These two observations suggest that the placement of an additional conductive path from node "A" to node "B" can fulfill the requirements of increasing the EMI filter circuit damping for AC line generated disturbances without sacrificing the EMI filter's ability to effectively attenuate EMI effects from the boost switching frequency. Additionally, since there is no sustained voltage difference between node "A" and node "B", the electrical structure added will not lower the efficiency of the converter 100 through additional power loses.
Turning now to FIGS. 3 and 4, illustrated are schematic and simplified schematic diagrams of a split-boost converter (hereinafter referred to as a converter) 300 employing an embodiment of an EMI filter circuit constructed according to the principles of the present invention. In this advantageous embodiment of the present invention, the EMI filter circuit includes an EMI filter (e.g., an LC filter including a filter inductor Lf and filter capacitor Cf) and a damping resistive element Rdamp in a conductive path between node "A" and node "B.". When the value of this resistance is selected as hereinafter described, it can effectively damp oscillations due to AC line disturbances very well without sacrificing the boost switching frequency attenuation characteristics of the LC filter significantly due to the existence of a boost inductor Lbst. The power loss in the resistive element Rdamp placed between in the conductive path is also very small since very little voltage is applied across it.
The resistive element Rdamp can be as low as zero ohm and the AC line disturbances will show up directly at node "B" without going through the inductors Lbst, Lf thereby avoiding circuit oscillations. However, because the filter inductor Lf is a "common-mode" inductor with a large inductance that can be saturated at small common-mode current levels, tying node "A" and node "B" together (Rdamp =0) may drive the filter inductor Lf into saturation during transients when the current in the boost inductor Lbst changes rapidly. Alternately, with non-zero values of resistive element Rdamp between nodes "A" and "B", any small DC current build-up in the filter inductor Lf must also pass through the resistive element Rdamp. The voltage drop across the resistive element Rdamp will diminish the effect of this DC current on the filter inductor Lf. The value of the resistive element Rdamp can be chosen large enough to keep the filter inductor Lf out of saturation and small enough to damp oscillations due to AC line disturbances. In a practical design, this rule leaves substantial freedom to choose a value of the resistive element Rdamp to allow proper operation.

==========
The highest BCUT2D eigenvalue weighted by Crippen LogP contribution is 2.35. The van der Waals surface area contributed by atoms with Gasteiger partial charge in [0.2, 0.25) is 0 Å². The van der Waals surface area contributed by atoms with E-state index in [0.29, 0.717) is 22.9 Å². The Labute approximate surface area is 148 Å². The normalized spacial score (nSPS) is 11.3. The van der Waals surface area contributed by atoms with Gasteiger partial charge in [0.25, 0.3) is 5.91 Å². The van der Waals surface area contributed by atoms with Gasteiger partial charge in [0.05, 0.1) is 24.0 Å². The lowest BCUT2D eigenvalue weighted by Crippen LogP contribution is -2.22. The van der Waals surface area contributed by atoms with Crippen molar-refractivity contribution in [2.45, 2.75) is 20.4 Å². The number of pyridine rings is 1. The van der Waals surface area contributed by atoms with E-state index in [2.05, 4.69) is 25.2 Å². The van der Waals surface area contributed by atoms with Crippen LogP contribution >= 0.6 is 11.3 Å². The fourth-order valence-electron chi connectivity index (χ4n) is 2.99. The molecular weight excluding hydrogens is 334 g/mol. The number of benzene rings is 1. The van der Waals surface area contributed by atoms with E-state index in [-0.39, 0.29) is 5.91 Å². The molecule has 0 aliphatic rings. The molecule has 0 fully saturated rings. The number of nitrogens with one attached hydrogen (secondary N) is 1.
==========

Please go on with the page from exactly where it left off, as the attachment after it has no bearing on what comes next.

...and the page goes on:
The EMI filter circuit (including the EMI filter and the conductive path and resistive element Rdamp) is now illustrated in a more detailed view of the split-boost converter 300. As an example of this embodiment of the invention, a split boost converter 300 was constructed using circuit values of Lbst =100 microhenrys, Lf =600 microhenrys and Cf =1 microfarad yielding a characteristic impedance of approximately 26 ohms. A 20 ohm resistance was selected for resistive element Rdamp. Two 10 ohm, 3 watt resistors (forming the resistive element Rdamp) were placed in series between nodes "A" and "B". A temperature rise of only 20 degrees C was observed across the series resistors forming the resistive element Rdamp even under severe, repetitive AC line (e.g., 360 Hz) disturbance conditions while the converter 300 was observed to perform well in successfully absorbing these disturbances.
From the above description, it is apparent that the present invention provides, for use in a split-boost converter having a DC input, first and second outputs, a power train interposed between the DC input and the first and second outputs, a damped electromagnetic interference (EMI) filter circuit and method of reducing the EMI. In one embodiment, the EMI filter circuit includes (1) an EMI filter interposed between the power train and the second output, the EMI filter subject to oscillation from line disturbances arriving at the DC input and (2) a conductive path, coupling a rail of the second output to the DC input, that routes at least a portion of the line disturbances from the DC input directly to the second output to damp the oscillation of the EMI filter.
For a better understanding of split-boost converters see "An Improved High Efficiency Rectifier for Telecom Applications," by Jacobs, et al., Proceedings of INTELEC 1996, p. 530 et seq. (October 1996), which is incorporated herein by reference.
Although the present invention and its advantages have been described in detail, those skilled in the art should understand that they can make various changes, substitutions and alterations herein without departing from the spirit and scope of the invention in its broadest form.
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|U.S. Classification||363/47, 307/71, 323/225, 307/91, 323/222, 327/551|
|International Classification||H02M1/12, H02M1/44, H02M3/158|
|Cooperative Classification||H02M1/12, H02M2001/009, H02M1/44, Y10T307/653, H02M3/158|
|European Classification||H02M1/44, H02M3/158, H02M1/12|
|Aug 5, 1997||AS||Assignment|